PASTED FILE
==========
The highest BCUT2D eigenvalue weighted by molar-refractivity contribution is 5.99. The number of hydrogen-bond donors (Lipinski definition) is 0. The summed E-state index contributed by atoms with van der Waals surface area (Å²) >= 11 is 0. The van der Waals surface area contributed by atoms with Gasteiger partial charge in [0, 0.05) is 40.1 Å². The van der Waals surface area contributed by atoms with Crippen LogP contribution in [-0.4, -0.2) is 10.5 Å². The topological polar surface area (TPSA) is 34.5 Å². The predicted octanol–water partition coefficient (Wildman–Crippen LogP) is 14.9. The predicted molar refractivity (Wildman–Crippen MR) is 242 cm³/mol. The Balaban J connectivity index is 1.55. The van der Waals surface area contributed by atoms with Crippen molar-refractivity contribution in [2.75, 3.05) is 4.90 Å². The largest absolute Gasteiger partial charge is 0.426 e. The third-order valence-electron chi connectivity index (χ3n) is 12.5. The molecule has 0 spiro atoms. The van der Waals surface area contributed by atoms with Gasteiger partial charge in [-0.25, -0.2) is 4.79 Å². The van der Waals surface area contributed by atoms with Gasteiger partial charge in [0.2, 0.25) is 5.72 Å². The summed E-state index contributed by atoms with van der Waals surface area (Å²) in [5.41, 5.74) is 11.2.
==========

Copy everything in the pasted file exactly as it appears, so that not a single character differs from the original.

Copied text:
The highest BCUT2D eigenvalue weighted by molar-refractivity contribution is 5.99. The number of hydrogen-bond donors (Lipinski definition) is 0. The summed E-state index contributed by atoms with van der Waals surface area (Å²) >= 11 is 0. The van der Waals surface area contributed by atoms with Gasteiger partial charge in [0, 0.05) is 40.1 Å². The van der Waals surface area contributed by atoms with Crippen LogP contribution in [-0.4, -0.2) is 10.5 Å². The topological polar surface area (TPSA) is 34.5 Å². The predicted octanol–water partition coefficient (Wildman–Crippen LogP) is 14.9. The predicted molar refractivity (Wildman–Crippen MR) is 242 cm³/mol. The Balaban J connectivity index is 1.55. The van der Waals surface area contributed by atoms with Crippen molar-refractivity contribution in [2.75, 3.05) is 4.90 Å². The largest absolute Gasteiger partial charge is 0.426 e. The third-order valence-electron chi connectivity index (χ3n) is 12.5. The molecule has 0 spiro atoms. The van der Waals surface area contributed by atoms with Gasteiger partial charge in [-0.25, -0.2) is 4.79 Å². The van der Waals surface area contributed by atoms with Gasteiger partial charge in [0.2, 0.25) is 5.72 Å². The summed E-state index contributed by atoms with van der Waals surface area (Å²) in [5.41, 5.74) is 11.2.